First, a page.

Peril and Protection in British Courtship Novels: A Study in Continuity and Change explores the use and context of danger/safety language in British courtship novels published between 1719 and 1920. The term "courtship novel" encompasses works focusing on both female and male protagonists’ journeys toward marriage, as well as those reflecting the intertwined nature of comic courtship and tragic seduction scenarios. Through careful tracking of peril and protection terms and imagery within the works of widely-read, influential authors, Professor Chavis provides a fresh view of the complex ways that the British novel has both maintained the status quo and embodied cultural change. Lucid discussions of each novel, arranged in chronological order, shed new light on major characters’ preoccupations, values, internal struggles, and inter-actional styles and demonstrate the ways in which gender ideology and social norms governing male-female relationships were not only perpetuated but also challenged and satirized during the course of the British novel’s development. Blending close textual analysis with historical/cultural and feminist criticism, this multi-faceted study invites readers to look with both a microscopic lens at the nuances of figurative and literal language and a telescopic lens at the ways in which modifications to views of masculinity and femininity and interactions within the courtship arena inform the novel genre’s evolution.
Table of Contents
Introduction: Danger, Protection, and Gender Ideology in Courtship Novels
Establishing the Traditional Courtship Novel in the Eighteenth Century: Haywood, Richardson, & Burney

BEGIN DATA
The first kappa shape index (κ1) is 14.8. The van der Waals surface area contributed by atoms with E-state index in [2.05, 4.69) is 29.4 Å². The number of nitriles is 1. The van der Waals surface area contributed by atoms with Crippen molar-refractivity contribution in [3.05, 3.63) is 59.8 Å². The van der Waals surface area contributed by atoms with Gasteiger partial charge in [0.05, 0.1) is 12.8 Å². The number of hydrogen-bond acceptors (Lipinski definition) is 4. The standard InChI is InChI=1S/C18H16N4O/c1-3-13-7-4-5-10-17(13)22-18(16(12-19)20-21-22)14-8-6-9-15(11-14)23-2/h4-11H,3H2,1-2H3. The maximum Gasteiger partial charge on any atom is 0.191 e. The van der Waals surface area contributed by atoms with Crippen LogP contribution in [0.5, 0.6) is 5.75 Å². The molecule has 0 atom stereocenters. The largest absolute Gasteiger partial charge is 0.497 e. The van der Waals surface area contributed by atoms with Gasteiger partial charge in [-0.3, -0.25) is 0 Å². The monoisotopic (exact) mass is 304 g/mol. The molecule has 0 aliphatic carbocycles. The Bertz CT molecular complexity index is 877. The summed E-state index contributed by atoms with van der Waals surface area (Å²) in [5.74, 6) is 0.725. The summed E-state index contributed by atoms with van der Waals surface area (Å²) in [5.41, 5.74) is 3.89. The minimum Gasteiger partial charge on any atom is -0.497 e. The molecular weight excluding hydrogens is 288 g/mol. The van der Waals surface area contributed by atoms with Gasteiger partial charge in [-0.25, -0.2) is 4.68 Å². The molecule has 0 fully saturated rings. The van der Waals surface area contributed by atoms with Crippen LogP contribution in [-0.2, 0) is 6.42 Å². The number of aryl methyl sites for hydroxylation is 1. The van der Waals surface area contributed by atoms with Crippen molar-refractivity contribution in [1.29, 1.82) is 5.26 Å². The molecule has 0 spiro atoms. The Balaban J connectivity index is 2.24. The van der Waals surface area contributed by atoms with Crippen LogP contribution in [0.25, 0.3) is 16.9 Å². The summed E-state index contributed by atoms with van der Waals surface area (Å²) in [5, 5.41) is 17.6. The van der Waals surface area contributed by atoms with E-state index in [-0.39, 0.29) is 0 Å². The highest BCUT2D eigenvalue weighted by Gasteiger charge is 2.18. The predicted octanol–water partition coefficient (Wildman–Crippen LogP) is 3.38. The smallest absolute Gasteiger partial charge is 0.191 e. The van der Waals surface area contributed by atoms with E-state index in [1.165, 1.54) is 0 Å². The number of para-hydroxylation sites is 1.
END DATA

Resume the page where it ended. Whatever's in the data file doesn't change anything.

Intensifying Tradition: Gothic Courtship Novels of Walpole and Radcliffe
Enriching and Mocking Tradition: Ironic Variations in Austen’s Courtship Novels
Flawed Heroes and Rescuing Heroines: Victorian Challenges and Adherence to Tradition
Combatants, Soul Mates, and Risky Ventures: Modernist Deconstructions of Courtship Novel Danger in the Late Nineteenth and Early Twentieth Century
Reflections on Continuity, Change, and Contemporary Trends in Courtship Fiction
Geri Giebel Chavis received an M.A. and Ph.D. from Syracuse University with specialties in British Romanticism, the Victorian Period, and American Literature from 1840-1920. Her dissertation focuses on dreams as motif in John Keats’ poems and letters. Dr. Chavis currently is a Professor Emerita at St. Catherine University in St. Paul. She has received numerous teaching and achievement awards and has published many articles, book chapters, and three books, the most recent entitled Poetry and Story Therapy: The Healing Power of Poetic Expression. Dr. Chavis is also a certified poetry therapist and licensed psychologist with a masters in counseling psychology.